DETROIT, Mich., October 30, 2013 —More than 400 business executives, nonprofit and community leaders, and policymakers met today in Detroit to take stock of Michigan’s economic transformation to date. Leaders also rallied around winning competitive strategies for moving Michigan and its businesses to the front of the line.
Former Governor John Engler, now CEO of the (U.S.) Business Roundtable, and New York Times bestselling author Daniel Burrus headlined the summit.
Business Leaders for Michigan (BLM) unveiled an advance preview of its economic benchmarking report, which shows Michigan is continuing to head in the right direction relative to most economic indicators.
“We’ve taken steps to make Michigan more competitive during the past few years, and it’s beginning to pay dividends through better personal incomes, lower unemployment, and a more favorable business environment,” said Doug Rothwell, President and CEO. “Now, it’s time we think bigger, become fiercely competitive, and move Michigan ahead of others to win economically. As other states push forward, Michigan also must work smarter, better, faster to regain jobs we lost during the recession.”
BLM’s 2013 Economic Competitiveness Benchmarking Report shows that Michigan is, in many cases, out-performing the nation. Findings include:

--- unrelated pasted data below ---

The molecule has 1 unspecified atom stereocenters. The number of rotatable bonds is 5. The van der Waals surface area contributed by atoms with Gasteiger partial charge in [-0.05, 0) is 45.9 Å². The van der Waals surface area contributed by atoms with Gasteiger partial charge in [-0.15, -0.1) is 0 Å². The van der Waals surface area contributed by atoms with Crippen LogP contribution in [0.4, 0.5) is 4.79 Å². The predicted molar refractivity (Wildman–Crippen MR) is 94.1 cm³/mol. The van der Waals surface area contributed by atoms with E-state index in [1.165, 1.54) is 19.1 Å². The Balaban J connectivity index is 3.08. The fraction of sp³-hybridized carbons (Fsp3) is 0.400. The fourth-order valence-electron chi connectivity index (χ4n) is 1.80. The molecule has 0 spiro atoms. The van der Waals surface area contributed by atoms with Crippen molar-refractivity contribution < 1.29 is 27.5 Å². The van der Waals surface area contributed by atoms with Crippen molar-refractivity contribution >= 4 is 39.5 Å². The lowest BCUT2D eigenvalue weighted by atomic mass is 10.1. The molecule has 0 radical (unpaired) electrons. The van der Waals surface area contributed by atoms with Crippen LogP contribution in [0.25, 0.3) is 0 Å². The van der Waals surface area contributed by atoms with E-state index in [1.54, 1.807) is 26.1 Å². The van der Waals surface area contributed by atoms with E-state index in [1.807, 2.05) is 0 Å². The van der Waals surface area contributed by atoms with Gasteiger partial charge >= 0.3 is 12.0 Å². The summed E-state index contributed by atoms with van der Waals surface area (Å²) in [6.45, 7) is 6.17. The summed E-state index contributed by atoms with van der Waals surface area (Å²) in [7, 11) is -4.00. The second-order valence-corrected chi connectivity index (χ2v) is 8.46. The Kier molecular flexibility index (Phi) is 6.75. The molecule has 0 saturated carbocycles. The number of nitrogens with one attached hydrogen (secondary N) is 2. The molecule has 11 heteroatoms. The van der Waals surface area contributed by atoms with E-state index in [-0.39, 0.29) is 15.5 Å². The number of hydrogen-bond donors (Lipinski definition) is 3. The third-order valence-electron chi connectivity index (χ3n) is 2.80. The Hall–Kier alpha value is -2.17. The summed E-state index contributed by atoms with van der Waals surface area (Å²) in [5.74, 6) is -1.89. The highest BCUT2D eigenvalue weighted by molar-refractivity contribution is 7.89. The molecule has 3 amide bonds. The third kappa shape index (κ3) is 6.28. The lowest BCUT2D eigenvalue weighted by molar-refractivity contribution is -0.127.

- Michigan’s per capita GDP, per capita income, and employment have all grown faster than the national average.
- Michigan’s per capita GDP and employment has grown as much as three times faster than other top performing states.
- Michigan’s corporate tax climate has risen from the 2nd worst to the 7th best nationally. The overall tax climate has improved to 12th best nationally.
- Michigan remains a national leader in R&D and talent production.
- Michigan’s research universities (MSU, UM, WSU) land the state in the Top Ten ranking.
- Michigan ranks 13th in patent awards.
The report also found that while Michigan ranks high in innovation, overall educational attainment needs to improve for Michigan to keep pace in the knowledge economy. Michigan falls short of “Top Ten” states for individuals with an Associate’s degree or greater and other states are doing a better job of producing students that are ready to enter college or start a career.
Rothwell further remarked, “We’ve made huge strides since 2009, and the good news is that Michigan has turned the corner and started to make some real headway. Now our challenge is to build on that momentum. Getting back into the game is not the same as winning the game. We need to invest in things and leverage our distinctive assets to give us a competitive advantage.”
Today’s sessions included discussions of the ways technology is changing how people work, the winning formulas businesses need to succeed, and strategic investment in key state assets.